A publication of the Archaeological Institute of America
Under the Pyramid of the Sun
Volume 65 Number 2, March/April 2012
Archaeologists working in a tunnel beneath Teotihuacan's Pyramid of the Sun have unearthed two caches of artifacts that may have been meant to consecrate the massive building's construction around a.d. 200. The ancient city, which lies about 40 miles north of Mexico City, was once a major spiritual center with the Pyramid of the Sun as its largest monument. The research team, led by Alejandro Sarabia of Mexico's National Institute of Anthropology and History, expanded a tunnel that was originally excavated in the 1930s and dug additional tunnels out to the sides. The tunnels revealed a small artifact cache near the center of the pyramid and another larger cache about 125 feet away. The excavations also uncovered four sacrificial burials, three of them holding children, in different locations.
The cache at the center of the pyramid contained a pyrite and slate disk with a human figure made of obsidian placed on top of it. Projectile points as well as seashells and a few stone blades surrounded the figure. The larger cache comprised 11 clay pots dedicated to a rain god, obsidian and stone blades, projectile points, the bones of an eagle, and fragments of feline and canine skeletons. Among the most intriguing artifacts were three carved greenstone figurines that depict human beings and a greenstone mask similar to those found in the tombs of some especially wealthy Maya rulers. It was the first such mask to be found in a ritual setting at the site and does not appear to have been part of a grave.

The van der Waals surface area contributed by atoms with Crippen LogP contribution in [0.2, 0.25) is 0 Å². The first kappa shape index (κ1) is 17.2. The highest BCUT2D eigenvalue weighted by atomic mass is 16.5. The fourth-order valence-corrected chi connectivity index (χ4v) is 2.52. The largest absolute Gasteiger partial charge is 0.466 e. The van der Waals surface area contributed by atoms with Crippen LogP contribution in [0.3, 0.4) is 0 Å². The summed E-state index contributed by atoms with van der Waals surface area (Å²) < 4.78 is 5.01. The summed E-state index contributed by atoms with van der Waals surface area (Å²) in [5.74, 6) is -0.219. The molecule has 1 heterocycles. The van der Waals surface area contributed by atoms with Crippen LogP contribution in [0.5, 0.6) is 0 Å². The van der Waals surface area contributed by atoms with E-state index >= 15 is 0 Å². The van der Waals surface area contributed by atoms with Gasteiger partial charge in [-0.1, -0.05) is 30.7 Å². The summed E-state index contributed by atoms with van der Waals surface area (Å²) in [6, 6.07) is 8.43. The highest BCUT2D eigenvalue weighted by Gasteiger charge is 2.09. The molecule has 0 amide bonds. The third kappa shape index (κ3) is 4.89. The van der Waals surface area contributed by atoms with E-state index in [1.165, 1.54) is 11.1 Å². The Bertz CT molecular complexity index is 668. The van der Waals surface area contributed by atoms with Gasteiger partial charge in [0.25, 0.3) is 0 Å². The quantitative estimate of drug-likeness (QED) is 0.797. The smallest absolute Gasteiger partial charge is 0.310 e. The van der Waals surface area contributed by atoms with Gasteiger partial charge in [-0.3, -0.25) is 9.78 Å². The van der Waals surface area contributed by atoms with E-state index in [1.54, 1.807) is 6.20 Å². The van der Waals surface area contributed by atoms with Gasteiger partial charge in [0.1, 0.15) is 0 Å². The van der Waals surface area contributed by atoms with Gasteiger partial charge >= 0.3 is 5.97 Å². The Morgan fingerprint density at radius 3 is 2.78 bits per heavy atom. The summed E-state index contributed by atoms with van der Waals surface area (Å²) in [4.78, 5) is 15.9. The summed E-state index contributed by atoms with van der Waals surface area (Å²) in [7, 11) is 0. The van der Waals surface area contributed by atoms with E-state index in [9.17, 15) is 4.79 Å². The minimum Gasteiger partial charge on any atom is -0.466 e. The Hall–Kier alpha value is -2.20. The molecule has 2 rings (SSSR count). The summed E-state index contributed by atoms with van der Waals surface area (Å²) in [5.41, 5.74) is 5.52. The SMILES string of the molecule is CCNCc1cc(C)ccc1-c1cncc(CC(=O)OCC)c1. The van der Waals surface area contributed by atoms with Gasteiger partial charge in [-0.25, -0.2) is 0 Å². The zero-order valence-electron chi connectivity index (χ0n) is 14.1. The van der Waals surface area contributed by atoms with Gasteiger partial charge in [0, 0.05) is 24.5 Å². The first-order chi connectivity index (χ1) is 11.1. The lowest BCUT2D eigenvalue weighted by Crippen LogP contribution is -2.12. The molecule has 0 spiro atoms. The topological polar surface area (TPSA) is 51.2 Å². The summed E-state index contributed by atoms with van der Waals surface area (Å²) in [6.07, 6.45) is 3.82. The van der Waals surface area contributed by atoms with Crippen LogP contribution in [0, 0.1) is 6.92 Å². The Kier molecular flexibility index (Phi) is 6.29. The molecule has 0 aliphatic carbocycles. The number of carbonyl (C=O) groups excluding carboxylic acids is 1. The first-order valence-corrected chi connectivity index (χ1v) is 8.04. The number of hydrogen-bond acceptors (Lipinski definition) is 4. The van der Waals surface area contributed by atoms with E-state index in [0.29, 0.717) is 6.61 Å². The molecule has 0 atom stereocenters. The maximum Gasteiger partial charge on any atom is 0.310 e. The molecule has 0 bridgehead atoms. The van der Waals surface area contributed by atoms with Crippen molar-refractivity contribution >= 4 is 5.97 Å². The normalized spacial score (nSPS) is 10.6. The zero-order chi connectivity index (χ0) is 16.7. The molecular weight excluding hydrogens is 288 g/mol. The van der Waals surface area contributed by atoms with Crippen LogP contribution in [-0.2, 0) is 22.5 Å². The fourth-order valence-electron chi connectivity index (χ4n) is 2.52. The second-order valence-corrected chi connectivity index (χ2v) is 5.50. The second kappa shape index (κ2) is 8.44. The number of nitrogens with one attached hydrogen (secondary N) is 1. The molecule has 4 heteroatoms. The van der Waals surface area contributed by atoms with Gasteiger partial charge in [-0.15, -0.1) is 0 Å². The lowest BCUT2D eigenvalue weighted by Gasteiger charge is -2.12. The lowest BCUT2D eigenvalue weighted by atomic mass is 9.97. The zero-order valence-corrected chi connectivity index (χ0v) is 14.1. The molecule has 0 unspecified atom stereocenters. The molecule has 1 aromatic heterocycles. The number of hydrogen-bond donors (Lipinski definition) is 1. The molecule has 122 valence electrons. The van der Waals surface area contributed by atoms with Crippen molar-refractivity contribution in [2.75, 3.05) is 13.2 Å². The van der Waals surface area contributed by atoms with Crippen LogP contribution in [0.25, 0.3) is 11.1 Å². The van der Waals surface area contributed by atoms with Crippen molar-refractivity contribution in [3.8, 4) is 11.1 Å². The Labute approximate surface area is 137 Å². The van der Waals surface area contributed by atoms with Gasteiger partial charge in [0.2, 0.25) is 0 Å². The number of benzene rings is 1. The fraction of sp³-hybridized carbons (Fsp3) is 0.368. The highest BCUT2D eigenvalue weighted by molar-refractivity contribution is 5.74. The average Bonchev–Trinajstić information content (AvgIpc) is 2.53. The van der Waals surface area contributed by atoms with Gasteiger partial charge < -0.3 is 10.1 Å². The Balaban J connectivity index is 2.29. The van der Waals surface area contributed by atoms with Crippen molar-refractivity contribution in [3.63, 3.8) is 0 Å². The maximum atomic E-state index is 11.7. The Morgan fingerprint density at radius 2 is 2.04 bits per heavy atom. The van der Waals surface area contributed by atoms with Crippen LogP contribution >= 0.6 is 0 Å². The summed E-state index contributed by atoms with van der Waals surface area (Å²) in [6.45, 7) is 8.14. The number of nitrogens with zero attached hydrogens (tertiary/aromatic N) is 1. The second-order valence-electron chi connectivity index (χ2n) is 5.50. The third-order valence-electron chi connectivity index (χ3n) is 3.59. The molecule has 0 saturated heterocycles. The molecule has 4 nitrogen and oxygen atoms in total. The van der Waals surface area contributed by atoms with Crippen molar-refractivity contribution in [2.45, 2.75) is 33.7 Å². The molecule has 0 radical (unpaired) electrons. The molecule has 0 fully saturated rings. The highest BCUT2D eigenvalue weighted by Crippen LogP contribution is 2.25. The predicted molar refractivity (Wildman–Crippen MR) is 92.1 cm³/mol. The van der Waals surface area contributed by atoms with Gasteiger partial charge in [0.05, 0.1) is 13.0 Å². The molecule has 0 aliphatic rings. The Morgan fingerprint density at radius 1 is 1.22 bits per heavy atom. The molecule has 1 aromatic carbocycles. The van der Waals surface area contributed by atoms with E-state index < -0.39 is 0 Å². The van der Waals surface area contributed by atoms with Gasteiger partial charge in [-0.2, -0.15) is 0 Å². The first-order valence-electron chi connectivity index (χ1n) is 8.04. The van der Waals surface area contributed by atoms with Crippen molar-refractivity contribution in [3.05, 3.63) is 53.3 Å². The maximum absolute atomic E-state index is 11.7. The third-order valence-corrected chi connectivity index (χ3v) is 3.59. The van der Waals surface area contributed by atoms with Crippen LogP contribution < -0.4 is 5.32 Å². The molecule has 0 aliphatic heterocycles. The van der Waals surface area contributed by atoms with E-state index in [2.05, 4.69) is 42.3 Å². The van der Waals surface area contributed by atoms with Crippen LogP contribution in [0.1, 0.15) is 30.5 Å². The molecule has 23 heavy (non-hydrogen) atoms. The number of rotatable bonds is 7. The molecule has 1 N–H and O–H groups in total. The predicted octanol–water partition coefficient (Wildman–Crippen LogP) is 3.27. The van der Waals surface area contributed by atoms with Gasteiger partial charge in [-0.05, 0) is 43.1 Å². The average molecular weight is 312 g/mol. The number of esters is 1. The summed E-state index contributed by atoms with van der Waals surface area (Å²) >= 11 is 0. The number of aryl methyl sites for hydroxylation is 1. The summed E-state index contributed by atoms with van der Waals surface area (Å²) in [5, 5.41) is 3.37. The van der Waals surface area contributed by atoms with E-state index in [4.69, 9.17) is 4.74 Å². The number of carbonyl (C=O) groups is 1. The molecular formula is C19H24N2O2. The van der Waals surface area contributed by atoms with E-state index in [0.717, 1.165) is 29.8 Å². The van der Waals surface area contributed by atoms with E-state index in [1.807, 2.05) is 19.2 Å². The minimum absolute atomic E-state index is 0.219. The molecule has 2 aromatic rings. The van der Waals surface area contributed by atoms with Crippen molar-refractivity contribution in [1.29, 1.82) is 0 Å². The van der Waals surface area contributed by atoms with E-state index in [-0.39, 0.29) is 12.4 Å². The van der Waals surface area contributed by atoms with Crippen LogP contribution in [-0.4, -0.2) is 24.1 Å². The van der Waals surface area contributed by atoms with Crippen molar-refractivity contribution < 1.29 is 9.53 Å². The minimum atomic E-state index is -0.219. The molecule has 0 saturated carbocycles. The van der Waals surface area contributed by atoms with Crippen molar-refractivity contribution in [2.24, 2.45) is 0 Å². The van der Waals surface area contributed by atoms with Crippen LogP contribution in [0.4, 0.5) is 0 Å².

The excavations also revealed that other buildings had stood on the site before the pyramid was built. The team happened upon the walls of three different buildings and another wall that may have surrounded a plaza or ceremonial space, providing some information about the early phases of construction at the site. Saburo Sugiyama of Arizona State University and Aichi Prefectural University in Japan, the archaeologist who directed the excavations, expects even more intriguing finds will be discovered beneath the pyramid. "There is a good chance of finding the tomb of a ruler in the next year or two," he says.Share